In 1956, Frankie Darro changed my life in ways I never could have imagined. I never really met him, nor even knew who he was until years later. Maybe you don’t know who he is either. And maybe that, dear readers, is a metaphor for this post: it’s what you don’t know that should make you wonder why.
Robbie the Robot was a 7 foot tall star in the movie “Forbidden Planet.” He had a large head and in place of an open mouth was a blue light panel that flashed in sync with his mechanized speed. Frankie Darro was a stunt man inside Robbie. Robbie was the most memorable early example of artificial intelligence and seemed to have been programmed with Isaac Asimov’s Three Laws of Robotics, first stated in 1950. Check ’em out.
That movie, and in particular Robbie, had a lasting but barely detectable influence on my life. I got a degree in physics, launched into a decades-long career in computers, and did some (commercial but otherwise not memorable) work with neural networks, the early foundation of today’s AI world.
It wasn’t just Robbie. I remember many TV programs, articles and pundits declaring how automation was a threat to the working middle class. It would obviate their jobs, and worse, obviate their lives. That essentially didn’t happen then, but it has definitely been happening, and I argue in this post, will be an accelerating trend.
Robots Since Robbie
For decades after my childhood encounter with Robbie, robot ideas and concepts seemed modeled on him. But then came “2001:A Space Odyssey” and HAL 9000 and the computer on the Enterprise in “Star Trek” and changed the robot image entirely. I don’t think fans, aside from a devoted few, thought of them as robots. Instead, the idea of big, often yellow, fast acting but rather stationery workers on automobile assembly lines that moved, assembled and welded parts were our new Robbie incarnates. Or those MIT/Stanford/etc. contestants in the DARPA-sponsored self driving competitions, with their multi-camera eyes, Erector Set quality bodies, and dangling wires harking to mad scientists instead of our social companions.
Along comes Deep Blue (chess) and Watson (“Jeopardy”) from IBM, Siri (Apple), Cortana (Microsoft), Alexa (Amazon), and Google Voice/Translator/et al. (Google). We are seeing these robots in our everyday world (except for the IBM mainframe things as of yet) where we use them as sometimes frustrating but ever improving helpmates. And along comes the Tesla and Google and a pack of other self-driving cars. And on the entertainment front, HBO’s “Westworld” is a modern extrapolation of Robbie and his human companions, presented with a hint of moral and commercial conundrum (and violence and sex – hey, it’s HBO).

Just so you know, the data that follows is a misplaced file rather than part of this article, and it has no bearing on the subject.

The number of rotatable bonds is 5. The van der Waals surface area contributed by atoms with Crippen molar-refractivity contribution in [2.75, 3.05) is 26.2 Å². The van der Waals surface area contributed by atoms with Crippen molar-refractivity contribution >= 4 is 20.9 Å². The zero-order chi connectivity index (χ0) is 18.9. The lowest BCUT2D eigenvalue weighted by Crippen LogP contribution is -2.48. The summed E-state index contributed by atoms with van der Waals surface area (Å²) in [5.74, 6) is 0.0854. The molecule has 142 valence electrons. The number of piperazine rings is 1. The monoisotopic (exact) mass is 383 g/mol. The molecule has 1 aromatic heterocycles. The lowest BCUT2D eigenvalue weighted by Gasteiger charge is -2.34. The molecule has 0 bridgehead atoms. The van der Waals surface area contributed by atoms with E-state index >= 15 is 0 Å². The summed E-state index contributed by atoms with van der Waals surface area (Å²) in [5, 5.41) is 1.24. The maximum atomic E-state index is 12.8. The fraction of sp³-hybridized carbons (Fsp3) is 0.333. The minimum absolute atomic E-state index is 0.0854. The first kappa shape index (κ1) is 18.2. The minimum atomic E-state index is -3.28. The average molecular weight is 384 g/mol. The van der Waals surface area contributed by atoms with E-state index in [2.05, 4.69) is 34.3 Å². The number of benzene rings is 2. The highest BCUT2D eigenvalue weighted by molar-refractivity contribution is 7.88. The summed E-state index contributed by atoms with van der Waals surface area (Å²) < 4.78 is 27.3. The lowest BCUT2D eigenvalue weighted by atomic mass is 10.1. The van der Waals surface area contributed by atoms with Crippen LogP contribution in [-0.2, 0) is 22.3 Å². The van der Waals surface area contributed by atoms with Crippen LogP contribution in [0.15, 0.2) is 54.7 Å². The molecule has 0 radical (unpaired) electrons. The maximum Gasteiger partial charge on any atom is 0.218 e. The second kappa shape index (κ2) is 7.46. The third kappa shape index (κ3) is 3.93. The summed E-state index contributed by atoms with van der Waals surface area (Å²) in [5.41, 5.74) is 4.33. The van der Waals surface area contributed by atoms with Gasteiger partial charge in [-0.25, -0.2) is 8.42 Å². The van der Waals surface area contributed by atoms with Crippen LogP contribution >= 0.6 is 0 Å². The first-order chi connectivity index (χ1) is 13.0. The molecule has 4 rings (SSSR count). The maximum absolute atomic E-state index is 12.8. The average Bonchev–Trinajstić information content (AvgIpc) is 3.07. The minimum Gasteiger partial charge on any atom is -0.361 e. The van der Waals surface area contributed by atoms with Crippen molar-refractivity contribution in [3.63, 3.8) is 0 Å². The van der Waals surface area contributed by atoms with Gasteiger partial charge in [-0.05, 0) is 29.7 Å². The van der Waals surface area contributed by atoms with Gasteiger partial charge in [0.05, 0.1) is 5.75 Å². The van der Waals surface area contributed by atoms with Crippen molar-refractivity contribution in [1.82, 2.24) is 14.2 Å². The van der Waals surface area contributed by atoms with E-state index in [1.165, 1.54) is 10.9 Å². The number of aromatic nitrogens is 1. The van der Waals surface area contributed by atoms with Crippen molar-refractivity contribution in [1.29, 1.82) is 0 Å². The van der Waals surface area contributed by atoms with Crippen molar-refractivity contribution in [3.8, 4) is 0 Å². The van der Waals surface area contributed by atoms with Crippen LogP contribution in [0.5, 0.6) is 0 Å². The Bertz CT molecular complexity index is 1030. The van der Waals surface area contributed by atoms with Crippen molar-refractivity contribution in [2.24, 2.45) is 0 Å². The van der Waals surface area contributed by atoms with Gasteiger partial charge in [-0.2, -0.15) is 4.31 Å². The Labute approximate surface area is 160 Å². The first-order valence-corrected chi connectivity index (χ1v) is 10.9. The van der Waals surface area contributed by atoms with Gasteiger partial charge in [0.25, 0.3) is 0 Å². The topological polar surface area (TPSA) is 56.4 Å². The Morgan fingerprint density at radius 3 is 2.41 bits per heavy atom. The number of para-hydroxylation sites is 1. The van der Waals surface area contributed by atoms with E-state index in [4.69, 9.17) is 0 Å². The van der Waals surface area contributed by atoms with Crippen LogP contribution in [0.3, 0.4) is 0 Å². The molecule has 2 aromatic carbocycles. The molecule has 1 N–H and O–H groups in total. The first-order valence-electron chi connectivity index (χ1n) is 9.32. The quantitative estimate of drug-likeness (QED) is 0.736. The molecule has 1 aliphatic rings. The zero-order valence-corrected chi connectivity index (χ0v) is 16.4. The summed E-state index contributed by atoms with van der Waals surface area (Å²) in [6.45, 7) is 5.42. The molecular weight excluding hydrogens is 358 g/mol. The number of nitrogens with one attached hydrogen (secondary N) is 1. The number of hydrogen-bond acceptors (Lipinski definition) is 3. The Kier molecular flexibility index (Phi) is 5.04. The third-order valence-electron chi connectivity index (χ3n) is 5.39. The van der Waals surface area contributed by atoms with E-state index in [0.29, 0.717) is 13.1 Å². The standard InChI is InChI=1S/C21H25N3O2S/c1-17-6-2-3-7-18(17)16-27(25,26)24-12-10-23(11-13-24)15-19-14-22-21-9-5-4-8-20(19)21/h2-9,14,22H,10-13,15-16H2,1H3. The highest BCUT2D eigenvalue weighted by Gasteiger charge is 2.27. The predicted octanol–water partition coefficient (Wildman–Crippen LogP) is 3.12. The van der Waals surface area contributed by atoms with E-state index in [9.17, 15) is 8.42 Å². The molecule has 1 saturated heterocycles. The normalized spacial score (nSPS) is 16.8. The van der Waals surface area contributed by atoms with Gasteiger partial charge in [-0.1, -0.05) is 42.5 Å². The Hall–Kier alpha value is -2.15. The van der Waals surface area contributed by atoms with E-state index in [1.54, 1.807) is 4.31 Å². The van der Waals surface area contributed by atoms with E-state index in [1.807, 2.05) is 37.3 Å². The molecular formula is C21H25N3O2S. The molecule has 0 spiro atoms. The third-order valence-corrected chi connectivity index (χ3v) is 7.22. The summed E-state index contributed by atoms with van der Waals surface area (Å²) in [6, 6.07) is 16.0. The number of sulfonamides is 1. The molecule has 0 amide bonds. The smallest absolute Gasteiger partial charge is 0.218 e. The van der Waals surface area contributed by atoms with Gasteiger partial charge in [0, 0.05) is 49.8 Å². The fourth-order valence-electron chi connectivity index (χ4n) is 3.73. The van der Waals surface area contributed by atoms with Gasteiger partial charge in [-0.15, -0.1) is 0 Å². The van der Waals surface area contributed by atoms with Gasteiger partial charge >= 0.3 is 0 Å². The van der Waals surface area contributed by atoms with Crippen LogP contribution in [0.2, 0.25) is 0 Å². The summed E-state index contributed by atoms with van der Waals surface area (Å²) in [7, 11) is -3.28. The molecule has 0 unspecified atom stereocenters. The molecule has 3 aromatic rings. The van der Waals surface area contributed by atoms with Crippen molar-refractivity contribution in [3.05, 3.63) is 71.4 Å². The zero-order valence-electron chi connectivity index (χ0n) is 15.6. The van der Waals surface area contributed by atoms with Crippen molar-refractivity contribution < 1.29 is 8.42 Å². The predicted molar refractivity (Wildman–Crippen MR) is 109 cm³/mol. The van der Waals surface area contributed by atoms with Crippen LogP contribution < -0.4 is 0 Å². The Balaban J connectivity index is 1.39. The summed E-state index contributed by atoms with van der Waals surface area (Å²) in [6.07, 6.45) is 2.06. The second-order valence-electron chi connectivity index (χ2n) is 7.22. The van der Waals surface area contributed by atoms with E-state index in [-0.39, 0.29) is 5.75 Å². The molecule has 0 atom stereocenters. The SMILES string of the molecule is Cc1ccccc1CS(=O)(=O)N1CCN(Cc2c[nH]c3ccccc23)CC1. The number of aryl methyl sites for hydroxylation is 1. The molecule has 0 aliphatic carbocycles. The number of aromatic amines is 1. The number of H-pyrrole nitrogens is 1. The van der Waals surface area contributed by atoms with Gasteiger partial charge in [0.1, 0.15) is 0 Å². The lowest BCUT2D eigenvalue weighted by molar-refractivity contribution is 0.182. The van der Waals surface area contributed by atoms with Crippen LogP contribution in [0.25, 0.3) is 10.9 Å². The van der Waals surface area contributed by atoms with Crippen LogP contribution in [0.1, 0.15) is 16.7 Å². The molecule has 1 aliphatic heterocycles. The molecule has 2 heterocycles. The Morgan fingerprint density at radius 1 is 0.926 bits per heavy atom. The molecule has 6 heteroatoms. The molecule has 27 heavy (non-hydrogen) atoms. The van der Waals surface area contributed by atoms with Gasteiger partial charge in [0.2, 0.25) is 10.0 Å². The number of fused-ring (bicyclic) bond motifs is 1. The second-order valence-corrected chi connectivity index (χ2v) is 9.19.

Robots we don’t likely see or even know about are in the hands of health care providers and scientists and engineers. Just at the horizon are imaging devices that will detect abnormalities even better than trained radiologists, genetically driven test devices that can predict diabetes or heart problems and cancer and on and on, well before a doctor might. Not too far away is the medical tricorder of Star Trek. Engineers use lasers in smart devices for measurements and design, as do scientists. Scientists get great robotics in large telescopes and particle accelerators, but don’t expect these to become pocket-sized anytime soon.
Old robots are getting significant upgrades, too. Industrial, manufacturing ones. Not only the giant assembly line ones but smaller, more dexterous, smarter ones that are also more mobile. They not only make products but work in warehouses to pick parts and deliver them to a loading dock for shipping.
So What’s that Got to Do with Jobs?
Market conditions have always been drivers for and against jobs. At the start of the Industrial Revolution, most workers were in agriculture on small farms or in some form of cottage industry. But as factories were built, there was a migration to cities where the work force was needed. At the same time, agriculture got significant productivity multipliers, so that one farm worker could produce for many instead of for only himself and his family (excuse the gender-specific reference). That trend grew significantly when manufacturing grew to embrace Henry Ford’s production lines, replaceable parts, and all we have come to expect in products today. Post-war (think especially 1950s) manufacturing embraced a growing middle class economy and manufacturing workers became part of it, building products for others while consuming products with their increasing buying power. All was good.
Transportation changes began shaping how manufacturing companies looked at their options. Canals, then railroads, and then trucks were significant in how manufacturing was planned and carried out but was kept pretty much to national confines. Airplanes and ships started to expand first just markets internationally, but then where items were made. It actually became feasible to make parts in one country and ship them to another for assembly into finished products, then entire products themselves were made in one country and shipped to another. As transportation costs, as well as transit times, fell, manufactures saw their significant cost component was labor. And it was far cheaper to find labor outside the US, and manufacturing went where the cheap labor was.